Bitter homes and gardens: The meanings of home to families of divorce

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This article examines parents' and children's perceptions of their housing environments before and after a separation or divorce, as well as the role that the home itself may play in the marriage. Two phases of research were conducted. The first, exploratory research conducted at the Center for the Family in Transition in Corte Madera, California, formed the basis for the second, a study of 58 individuals in two support organizations for children and parents of divorce in St. Louis, Missouri. Survey and interview findings revealed that while the home is rarely the direct cause of divorce, it often exacerbates pre-existing problems in the marriage. Following the divorce, some parents and children still have a strong emotional attachment to the home they inhabited while the marriage was intact. Moving out of this home can take a serious toll on many family members. For some, losing the home can cause severe grief resembling the loss of a loved one. Respondents' perceptions about their post-divorce housing arrangements also are discussed. In sum, the physical housing environment, typically viewed as a mere backdrop to everyday life, may well merit center stage. Based upon these findings, the author offers some theoretical perspectives on understanding the meanings of the broken home, as well as some practical applications for planning, designing, and managing housing to better meet the needs of families of divorce.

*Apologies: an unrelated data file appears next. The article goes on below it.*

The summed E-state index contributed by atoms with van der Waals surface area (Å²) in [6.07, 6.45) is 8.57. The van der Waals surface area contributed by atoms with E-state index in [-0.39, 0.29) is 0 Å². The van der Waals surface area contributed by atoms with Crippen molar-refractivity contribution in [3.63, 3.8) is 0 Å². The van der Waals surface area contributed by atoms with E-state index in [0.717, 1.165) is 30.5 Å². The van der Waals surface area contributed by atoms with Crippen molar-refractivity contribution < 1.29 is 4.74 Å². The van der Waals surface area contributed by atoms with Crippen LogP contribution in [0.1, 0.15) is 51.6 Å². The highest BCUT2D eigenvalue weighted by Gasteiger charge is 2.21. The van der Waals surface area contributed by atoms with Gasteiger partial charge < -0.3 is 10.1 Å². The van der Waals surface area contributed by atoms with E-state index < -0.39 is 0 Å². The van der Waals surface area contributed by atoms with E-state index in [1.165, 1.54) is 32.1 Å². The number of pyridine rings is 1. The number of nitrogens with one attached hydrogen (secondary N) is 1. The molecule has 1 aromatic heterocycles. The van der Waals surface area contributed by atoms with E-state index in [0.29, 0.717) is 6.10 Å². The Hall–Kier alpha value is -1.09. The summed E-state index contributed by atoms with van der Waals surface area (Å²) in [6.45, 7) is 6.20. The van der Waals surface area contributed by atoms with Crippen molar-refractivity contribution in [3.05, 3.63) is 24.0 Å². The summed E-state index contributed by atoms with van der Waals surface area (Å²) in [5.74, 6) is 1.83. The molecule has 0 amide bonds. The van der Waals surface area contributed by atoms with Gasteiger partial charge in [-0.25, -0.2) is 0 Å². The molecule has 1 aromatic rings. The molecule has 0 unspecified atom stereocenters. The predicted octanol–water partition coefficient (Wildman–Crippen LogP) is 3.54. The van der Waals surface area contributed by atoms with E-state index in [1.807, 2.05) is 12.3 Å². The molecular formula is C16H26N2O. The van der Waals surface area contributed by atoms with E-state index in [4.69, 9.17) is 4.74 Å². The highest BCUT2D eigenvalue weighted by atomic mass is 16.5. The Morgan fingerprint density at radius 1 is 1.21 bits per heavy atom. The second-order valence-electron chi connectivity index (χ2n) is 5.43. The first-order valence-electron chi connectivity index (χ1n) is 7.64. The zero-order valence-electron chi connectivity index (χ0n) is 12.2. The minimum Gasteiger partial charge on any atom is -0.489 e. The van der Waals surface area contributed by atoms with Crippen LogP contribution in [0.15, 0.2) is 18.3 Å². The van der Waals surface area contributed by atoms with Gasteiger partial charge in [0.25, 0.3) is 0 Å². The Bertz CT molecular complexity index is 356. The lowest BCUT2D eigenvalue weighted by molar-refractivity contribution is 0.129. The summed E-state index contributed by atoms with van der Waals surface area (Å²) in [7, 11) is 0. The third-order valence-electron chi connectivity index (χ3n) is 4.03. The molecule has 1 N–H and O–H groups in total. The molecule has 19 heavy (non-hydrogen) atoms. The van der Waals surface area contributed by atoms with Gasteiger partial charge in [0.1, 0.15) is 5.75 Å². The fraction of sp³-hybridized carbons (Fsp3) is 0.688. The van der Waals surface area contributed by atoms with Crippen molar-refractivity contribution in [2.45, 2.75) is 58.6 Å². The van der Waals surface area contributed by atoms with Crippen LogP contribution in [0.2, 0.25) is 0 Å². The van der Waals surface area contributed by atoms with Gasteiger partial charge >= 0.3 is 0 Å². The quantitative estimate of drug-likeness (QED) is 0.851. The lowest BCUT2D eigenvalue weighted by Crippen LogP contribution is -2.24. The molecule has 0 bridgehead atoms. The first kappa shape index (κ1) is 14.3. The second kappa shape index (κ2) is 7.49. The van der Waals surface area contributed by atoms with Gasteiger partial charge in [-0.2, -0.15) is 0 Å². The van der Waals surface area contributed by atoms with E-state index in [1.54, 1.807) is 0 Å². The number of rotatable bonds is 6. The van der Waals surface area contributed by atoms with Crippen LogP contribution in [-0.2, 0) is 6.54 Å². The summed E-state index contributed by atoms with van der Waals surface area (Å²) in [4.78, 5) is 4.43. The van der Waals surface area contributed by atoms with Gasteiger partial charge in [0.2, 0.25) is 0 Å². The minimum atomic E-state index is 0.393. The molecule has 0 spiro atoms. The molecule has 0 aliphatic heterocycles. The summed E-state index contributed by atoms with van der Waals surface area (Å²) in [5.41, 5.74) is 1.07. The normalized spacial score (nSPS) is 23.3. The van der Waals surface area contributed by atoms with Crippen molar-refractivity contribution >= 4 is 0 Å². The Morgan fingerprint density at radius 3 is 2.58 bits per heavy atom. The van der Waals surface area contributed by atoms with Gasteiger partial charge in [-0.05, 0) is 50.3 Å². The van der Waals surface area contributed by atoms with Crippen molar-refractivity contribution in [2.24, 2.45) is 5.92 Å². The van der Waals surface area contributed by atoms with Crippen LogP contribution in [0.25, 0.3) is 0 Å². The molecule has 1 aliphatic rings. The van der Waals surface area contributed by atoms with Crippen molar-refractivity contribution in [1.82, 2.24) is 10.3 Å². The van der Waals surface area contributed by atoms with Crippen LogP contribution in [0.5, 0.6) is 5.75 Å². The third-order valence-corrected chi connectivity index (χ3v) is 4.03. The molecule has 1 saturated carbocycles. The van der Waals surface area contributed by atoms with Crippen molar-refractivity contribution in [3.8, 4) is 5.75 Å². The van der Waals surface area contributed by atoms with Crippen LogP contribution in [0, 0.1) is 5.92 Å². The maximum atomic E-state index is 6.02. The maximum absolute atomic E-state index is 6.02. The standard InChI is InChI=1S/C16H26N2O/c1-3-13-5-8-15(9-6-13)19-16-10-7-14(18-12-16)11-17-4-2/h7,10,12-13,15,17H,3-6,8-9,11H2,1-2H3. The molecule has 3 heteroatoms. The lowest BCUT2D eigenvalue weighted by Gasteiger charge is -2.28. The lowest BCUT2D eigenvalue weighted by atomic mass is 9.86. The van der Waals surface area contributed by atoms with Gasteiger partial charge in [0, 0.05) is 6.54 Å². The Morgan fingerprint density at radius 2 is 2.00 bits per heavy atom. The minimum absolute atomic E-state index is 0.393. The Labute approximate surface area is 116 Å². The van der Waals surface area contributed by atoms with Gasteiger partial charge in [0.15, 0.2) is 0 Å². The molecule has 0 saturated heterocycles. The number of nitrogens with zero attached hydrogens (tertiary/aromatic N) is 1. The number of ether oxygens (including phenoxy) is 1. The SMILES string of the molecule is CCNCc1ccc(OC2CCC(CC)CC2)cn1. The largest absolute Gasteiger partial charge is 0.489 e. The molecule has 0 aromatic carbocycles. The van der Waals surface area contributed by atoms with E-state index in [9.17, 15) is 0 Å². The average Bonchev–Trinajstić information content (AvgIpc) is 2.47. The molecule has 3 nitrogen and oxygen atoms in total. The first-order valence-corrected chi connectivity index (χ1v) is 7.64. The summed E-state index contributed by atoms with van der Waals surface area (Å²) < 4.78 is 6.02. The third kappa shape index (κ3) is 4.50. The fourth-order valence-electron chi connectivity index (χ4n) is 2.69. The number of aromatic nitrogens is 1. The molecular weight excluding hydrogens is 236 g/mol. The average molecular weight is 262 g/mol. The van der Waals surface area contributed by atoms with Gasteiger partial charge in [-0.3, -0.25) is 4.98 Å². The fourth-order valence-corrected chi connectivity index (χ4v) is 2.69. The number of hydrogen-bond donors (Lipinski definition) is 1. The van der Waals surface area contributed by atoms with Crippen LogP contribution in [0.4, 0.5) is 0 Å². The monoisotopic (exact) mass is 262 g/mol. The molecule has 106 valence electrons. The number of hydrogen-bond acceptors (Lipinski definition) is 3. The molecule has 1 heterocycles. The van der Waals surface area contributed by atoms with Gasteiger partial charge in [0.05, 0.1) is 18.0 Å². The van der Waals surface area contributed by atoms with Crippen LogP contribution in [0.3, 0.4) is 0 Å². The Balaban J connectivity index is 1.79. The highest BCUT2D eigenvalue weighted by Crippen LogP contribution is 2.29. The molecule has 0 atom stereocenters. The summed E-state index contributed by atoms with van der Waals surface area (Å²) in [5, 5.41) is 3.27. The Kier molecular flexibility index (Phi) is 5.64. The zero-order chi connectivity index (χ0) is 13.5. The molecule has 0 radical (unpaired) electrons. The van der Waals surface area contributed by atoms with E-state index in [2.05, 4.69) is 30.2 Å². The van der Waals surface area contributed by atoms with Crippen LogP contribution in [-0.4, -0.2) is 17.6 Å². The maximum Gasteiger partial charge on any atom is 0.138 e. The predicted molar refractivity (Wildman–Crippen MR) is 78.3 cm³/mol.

Original languageEnglish (US)
Pages (from-to)1-19
Number of pages19
JournalJournal of Architectural and Planning Research
Issue number1
StatePublished - Mar 1997

ASJC Scopus subject areas

  • Architecture
  • Geography, Planning and Development
  • Environmental Science (miscellaneous)
  • Urban Studies


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